My coworkers would sometimes come out to watch briefly, but it was too weird, their socks didn’t rock. Tina looked at me with ecstatic eyes as I played, and I knew she was seeing the Chi happening. I had a small epiphany where my internal dialog shut down and I saw into Tina’s soul, it happened when, in the middle of a saber move, our eyes met, and I felt us wordlessly communicating, I felt her stillness there, the birds on the water, everything about the day, were a study in synchronicity; when you look into the eyes of another human being and feel that you are both part of all there is.

I remember another time, I was nineteen, in a tai chi class in New York’s Chinatown, where the master only attended to perform healing through discharging his Chi energy into his clients. He was seated in a corner of the studio, the high-ranking students surrounding him, etiquette forbade anyone approaching him arbitrarily, he did not speak or look at anyone. The client approaching forward on her knees with head bowed, hands in respectful salute. I was just walking by, the master placing his hands on her, then, it was like a bolt of lightning struck the room and a white light filled my field of vision, the master had traditional gold embroidered robes on that now glowed and made an aura. I stopped, time stood still as I slowly turned my head to look at the master. Our eyes met. I felt intense detached benevolence. I wondered where I had had this divine feeling before, surely I would not have forgotten where. I’ve often had out of touch feelings and had trained my body to walk away, get out, when this happened, the students in the area were staring, so I went into the bathroom, and regrouped, rationality took control, and when I came out, everything was back to normal.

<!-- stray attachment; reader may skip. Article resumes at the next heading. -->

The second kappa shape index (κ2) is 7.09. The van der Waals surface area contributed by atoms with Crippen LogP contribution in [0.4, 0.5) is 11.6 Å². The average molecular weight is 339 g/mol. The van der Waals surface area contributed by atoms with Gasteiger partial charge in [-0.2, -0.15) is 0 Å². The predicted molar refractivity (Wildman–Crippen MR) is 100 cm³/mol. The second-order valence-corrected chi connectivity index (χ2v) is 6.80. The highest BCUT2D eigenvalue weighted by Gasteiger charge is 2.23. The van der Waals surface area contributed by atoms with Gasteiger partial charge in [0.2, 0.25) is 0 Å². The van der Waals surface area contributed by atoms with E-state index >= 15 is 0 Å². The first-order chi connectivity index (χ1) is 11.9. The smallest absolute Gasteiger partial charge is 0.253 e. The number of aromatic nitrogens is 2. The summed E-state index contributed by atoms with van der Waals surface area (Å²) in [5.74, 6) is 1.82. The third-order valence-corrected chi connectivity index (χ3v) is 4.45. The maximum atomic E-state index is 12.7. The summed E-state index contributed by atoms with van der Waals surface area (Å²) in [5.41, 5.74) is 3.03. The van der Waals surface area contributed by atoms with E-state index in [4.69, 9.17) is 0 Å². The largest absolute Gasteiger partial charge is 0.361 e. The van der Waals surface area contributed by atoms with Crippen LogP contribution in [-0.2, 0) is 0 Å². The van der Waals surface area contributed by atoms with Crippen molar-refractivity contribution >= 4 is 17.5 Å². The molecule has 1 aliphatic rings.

Tina’s mother can only be described as a pillar of female strength. She spent as much time as her job permitted with Tina, visiting every day.
I brought Tina some food I thought she would enjoy, but she said, “I can’t eat anymore, but how nice of you to think of me.” Tina was finally fading. Her pain was finally controlled by the good nurses of Hospice as she sat on her patio, content.

Her funeral was at a Unitarian church. The building was mostly glass and a spiritually inspiring place. I was deep into not indulging in my emotions and nothing got to me.

I saw a picture of Tina before she was ill. She was robust, smiling beautifically, and as I recall the scene now, the room was filled with the memory of Tina then, her youth, her energy, her innocence. I thought how much she looked like me.  I felt without thinking that we were joined, one somehow. A wave of anguish filled me at that moment, something more from outside than within, and I cried uncontrollably through the funeral.

My coworkers looked at me with disbelief, I was nurse unshakable. Her mother sent me a look filled with love, I cried even more at this lady’s ability to give love. My sensitivity was soaring high and I saw a piece of the earth mother in this woman.

As I left the church the cool spring Florida air surrounded me, the wooded grounds filtered the sunlight in welcoming patterns, and it felt so good to be alive with not much to worry about.

Tina was off on her road, and I motored off in another direction.

Thanks for sharing my memory of Tina. (names have been changed to preserve confidentiality.)

©2000, Lydia.   Printed in the Oct-Nov 2000 Issue of the Conscious Creation Journal. (Feel free to duplicate this article for personal use – please include this copyright notice.)